Oil prices were steady in morning trading on Wednesday after settling lower overnight due to a strengthening US dollar and in anticipation of the possibility of further interest rate increases from the US Federal Reserve, which is set to release minutes of its last meeting.
Brent, the benchmark for two thirds of the world’s oil, was trading 0.55 per cent lower at $82.59 a barrel at 10.16am UAE time, West Texas Intermediate, the gauge that tracks US crude, was down 0.63 per cent at $75.88 a barrel.
Brent futures fell 1.2 per cent on Tuesday to $83.05 while WTI dropped 0.2 per cent to $76.16.
“Minutes from the Fed’s last meeting will be released this evening and are likely to echo comments made by policymakers in recent weeks about rates needing to rise further and remain higher for longer,” Emirates NBD said in a research note on Wednesday.
Last week’s US economic data pointed to stubborn inflation in the world’s largest economy, making a case for larger interest rate increases.
Earlier this month, the Fed raised interest rates by 25 basis points — the eighth increase since March 2022.
The current target range for interest rates set by the Fed is 4.5 per cent to 4.75 per cent, which is about 50 bps below the end-of-year projection of 5.1 per cent.
An increase in interest rates can result in a rise in the value of the dollar, causing oil priced in dollars to become costlier for those holding other currencies.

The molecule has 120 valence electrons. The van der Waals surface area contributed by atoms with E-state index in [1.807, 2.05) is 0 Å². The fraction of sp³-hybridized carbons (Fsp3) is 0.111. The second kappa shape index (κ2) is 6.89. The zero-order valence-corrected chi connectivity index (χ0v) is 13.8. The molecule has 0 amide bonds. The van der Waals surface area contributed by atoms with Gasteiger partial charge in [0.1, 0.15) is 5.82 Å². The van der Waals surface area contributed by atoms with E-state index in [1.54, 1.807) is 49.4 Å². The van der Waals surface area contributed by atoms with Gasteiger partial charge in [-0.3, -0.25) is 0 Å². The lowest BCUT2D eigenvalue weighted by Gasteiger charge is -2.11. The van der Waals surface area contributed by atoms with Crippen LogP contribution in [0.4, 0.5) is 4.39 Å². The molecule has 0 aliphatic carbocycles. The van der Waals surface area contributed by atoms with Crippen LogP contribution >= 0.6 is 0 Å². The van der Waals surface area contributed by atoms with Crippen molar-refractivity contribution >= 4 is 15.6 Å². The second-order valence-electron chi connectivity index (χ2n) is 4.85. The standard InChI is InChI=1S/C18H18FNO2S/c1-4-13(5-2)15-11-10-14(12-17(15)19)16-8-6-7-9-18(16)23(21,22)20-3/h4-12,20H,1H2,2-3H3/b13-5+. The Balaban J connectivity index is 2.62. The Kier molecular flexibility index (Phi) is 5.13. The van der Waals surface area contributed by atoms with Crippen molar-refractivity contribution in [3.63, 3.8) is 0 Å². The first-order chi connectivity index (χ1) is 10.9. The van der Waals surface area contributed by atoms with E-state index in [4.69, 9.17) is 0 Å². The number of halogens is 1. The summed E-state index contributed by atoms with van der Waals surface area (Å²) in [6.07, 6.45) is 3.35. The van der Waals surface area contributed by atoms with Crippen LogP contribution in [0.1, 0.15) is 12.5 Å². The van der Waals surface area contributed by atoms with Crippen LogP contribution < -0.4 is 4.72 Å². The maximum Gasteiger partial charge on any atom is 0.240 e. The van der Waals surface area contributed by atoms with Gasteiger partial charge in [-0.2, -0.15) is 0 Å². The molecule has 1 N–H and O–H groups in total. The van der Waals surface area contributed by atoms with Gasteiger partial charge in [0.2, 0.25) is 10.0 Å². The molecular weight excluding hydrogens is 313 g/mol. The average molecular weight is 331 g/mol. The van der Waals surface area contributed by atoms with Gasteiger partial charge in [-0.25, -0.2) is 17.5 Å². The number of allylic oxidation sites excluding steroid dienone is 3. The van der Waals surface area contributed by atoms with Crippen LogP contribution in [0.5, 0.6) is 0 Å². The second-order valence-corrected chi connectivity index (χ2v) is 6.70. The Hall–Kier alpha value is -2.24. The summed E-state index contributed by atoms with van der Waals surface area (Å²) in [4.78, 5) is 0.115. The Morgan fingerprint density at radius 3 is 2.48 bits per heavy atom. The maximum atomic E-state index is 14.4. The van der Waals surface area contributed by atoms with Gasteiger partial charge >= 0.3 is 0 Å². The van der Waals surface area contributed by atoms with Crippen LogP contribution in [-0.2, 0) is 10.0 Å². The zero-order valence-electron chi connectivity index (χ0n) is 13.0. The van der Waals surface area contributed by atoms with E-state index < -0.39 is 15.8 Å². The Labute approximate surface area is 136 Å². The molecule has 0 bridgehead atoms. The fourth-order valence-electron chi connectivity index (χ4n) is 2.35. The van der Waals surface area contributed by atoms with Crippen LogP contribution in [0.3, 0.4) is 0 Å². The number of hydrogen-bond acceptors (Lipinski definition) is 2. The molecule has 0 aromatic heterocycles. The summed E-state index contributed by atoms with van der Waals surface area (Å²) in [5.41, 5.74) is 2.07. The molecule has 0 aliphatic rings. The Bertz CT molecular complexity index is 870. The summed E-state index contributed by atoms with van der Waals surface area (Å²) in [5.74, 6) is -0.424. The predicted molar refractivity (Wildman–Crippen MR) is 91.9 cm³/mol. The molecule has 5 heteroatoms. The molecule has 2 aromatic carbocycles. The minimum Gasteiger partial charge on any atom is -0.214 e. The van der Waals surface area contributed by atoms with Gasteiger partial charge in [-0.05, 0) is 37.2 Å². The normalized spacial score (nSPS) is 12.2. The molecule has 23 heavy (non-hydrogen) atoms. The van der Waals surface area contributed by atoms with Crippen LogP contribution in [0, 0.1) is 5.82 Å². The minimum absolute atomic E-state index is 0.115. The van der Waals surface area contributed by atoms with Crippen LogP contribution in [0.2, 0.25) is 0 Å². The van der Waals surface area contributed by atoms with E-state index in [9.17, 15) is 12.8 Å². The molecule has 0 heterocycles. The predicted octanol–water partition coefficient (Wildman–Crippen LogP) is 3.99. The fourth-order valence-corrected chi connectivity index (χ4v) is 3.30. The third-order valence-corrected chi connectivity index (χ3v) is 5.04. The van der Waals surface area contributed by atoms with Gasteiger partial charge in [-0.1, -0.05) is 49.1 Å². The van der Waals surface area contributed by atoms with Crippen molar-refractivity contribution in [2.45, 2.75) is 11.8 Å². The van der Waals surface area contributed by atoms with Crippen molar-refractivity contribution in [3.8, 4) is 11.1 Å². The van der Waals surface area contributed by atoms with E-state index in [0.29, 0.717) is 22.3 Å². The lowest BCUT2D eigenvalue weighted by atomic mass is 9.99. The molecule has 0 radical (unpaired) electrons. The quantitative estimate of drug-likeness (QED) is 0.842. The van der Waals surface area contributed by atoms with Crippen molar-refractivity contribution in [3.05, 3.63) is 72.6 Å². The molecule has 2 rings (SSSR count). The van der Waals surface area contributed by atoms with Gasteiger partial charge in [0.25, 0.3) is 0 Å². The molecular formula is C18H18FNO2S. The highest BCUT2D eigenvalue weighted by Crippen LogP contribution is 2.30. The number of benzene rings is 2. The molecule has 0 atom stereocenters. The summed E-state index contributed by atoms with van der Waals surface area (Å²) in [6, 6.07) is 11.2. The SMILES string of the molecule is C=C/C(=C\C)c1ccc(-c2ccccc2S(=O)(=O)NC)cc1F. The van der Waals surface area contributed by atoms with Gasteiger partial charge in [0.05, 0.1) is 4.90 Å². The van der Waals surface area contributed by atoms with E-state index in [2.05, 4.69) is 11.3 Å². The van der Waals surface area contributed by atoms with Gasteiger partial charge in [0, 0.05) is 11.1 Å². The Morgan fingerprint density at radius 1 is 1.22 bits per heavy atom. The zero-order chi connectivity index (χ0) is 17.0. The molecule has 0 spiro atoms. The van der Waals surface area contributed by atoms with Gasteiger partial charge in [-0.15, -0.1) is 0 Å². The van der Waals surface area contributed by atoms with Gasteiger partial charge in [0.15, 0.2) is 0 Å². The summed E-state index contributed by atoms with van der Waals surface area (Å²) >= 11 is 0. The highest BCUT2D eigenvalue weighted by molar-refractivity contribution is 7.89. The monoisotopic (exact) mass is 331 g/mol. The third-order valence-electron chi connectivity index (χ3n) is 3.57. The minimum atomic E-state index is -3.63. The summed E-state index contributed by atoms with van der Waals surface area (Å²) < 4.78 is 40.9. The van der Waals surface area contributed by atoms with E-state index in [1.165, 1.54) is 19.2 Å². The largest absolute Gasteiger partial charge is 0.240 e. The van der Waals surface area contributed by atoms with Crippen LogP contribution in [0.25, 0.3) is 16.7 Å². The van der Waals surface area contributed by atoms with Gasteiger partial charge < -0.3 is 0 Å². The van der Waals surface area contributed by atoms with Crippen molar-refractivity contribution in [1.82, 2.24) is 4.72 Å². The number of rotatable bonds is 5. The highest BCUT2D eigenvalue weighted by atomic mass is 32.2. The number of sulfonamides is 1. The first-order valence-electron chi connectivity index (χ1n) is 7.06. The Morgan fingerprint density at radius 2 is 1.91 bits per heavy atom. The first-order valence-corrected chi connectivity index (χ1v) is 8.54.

The US Dollar Index — a measure of its value against a weighted basket of major currencies — has gained about 2 per cent over the last month.
Russia could extend its output cuts depending on the market situation, state news agency Tass reported its Deputy Prime Minister Alexander Novak as saying.
“We will see how the market situation will unfold, and depending on this, decisions will be taken on the market,” said Mr Novak. “The present decision has only been made for March.”
Russia, the world’s second-largest oil producer after Saudi Arabia, said it would cut production by 500,000 bpd, or about 5 per cent of output, next month after the West imposed price caps on its crude and refined products.
On February 5, the G7 and the EU agreed to set the price cap at $100 a barrel for products that trade at a premium to crude, such as diesel, and $45 a barrel for products that trade at a discount, such as naphtha and fuel oil.
The price cap was introduced along with an EU ban on Russian diesel and other refined products.
The International Energy Agency has predicted that the global supply of crude oil will surpass demand in the first half of this year.
However, the agency also noted that the balance could swiftly transition to a deficit as demand rebounds and Russian output declines.
The Paris-based agency expects global oil demand to rise by 2 million bpd this year, with 900,000 bpd coming from China alone.